Bonnie Parker’s Colt Model 1908 .25 caliber Pocket Automatic, #50625, cal. .25 A.C.P., 2 1/8″ barrel, dark bore with faint rifling. The pistol retains almost all of a good looking nickel plated refinish with the only wear a small bare spot on the unmarked floorplate of the magazine and a couple of tiny spots on the front of the slide. The factory slide markings have been polished off but the frame serial number is very legible. The factory checkered black hard rubber grips are in fine condition. The pistol is complete and in operating condition.
This transfers as a modern firearm.
This pistol comes from the grandson of Jesse Orville Pinkston, Sr., who was a county agricultural agent in Bienville Parish, Louisiana. A notarized letter from his grandson Edwin S. Pinkston (a well-respected retired college professor who taught at Louisiana Tech University and was named Professor Emeritus upon his retirement in 2004) relates how his grandfather obtained the pistol. In May of 1934 Jesse Orville Pinkston, Sr., was driving from Gibsland in his Ford when he was passed by a similar Ford going in the same direction. Shortly thereafter he came upon the Bonnie and Clyde ambush scene which had just occurred. Although he didn’t witness the ambush, the grandfather said that dust and smoke were still in the air. At this point the grandfather realized that it was Bonnie and Clyde that had passed him on the road. J. O. Pinkston, Sr., knew both Sheriff Henderson Jordan and Deputy Sheriff Prentiss M. Oakley of Bienville Parish, who participated in the ambush. As they were looking at the bodies and the ambush car, one of the officers found this Colt .25 in Bonnie’s purse. Deputy Sheriff Oakley gave the Colt .25 to Jesse Orville Pinkston, Sr., and said something like ‘We were so trigger happy before the shootout, if Bonnie and Clyde hadn’t passed you, that when we saw your Ford we might have shot you; how would you like a souvenir of the day you almost got killed?’ The grandson relates that his grandfather died six months later and the family kept the gun in a sock drawer until 1950 when upon the advice of a local gun ‘expert’ they had it nickel plated. An interesting observation that Professor Pinkston remembers his grandfather commenting was ‘that some of the officers were crying, because as one explained, men simply didn't shoot a woman in cold blood, especially since they were not given a chance to surrender.’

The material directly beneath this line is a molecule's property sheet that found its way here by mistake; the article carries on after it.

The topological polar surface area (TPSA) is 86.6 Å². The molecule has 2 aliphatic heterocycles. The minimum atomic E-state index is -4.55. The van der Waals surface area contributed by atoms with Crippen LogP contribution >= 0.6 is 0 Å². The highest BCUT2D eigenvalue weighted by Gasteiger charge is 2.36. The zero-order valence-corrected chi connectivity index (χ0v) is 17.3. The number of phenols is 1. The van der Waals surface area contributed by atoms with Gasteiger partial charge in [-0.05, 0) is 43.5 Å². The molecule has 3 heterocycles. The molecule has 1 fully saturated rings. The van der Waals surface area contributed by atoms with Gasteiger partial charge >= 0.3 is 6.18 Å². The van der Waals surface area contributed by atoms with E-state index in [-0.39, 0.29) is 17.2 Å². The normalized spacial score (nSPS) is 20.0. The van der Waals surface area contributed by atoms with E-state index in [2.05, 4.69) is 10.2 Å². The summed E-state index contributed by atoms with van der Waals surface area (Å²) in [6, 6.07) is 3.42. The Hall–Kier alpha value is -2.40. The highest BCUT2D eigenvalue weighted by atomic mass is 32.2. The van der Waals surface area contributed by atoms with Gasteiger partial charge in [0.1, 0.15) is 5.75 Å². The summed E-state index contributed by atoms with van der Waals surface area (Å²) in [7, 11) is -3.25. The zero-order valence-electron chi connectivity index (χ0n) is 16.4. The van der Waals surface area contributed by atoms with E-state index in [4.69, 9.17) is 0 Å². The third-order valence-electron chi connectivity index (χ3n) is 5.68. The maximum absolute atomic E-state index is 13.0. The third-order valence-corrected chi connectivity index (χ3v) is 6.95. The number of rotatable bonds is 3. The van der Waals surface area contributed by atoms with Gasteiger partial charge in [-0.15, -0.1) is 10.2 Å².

Also included is a notarized statement from Charles E. Amman who has lived in Monroe, Louisiana, for 87 years. He states that his father-in-law was Earnest Thomas Oakley, the brother of Deputy Prentiss Morel Oakley. Earnest said that Prentiss remembered that ambush very well and that he had many nightmares about it. Prentiss also told him about a man driving up minutes after the ambush in a car identical to the one Bonnie and Clyde were driving. Prentiss said he told the man if he had driven by the spot a few minutes earlier he might have been shot and killed. In addition a notarized statement from Charles E. Amman’s daughter Katherine Amman Vellard is included. She states that Prentiss Oakley was her great uncle and that she is a lifelong friend of Professor Pinkston and believes him to be a man of the utmost honor, character, and integrity. A small photo of county agent Jesse O Pinkston, Sr. is also included. RR Auction COA.
Terms and abbreviations used in our descriptions.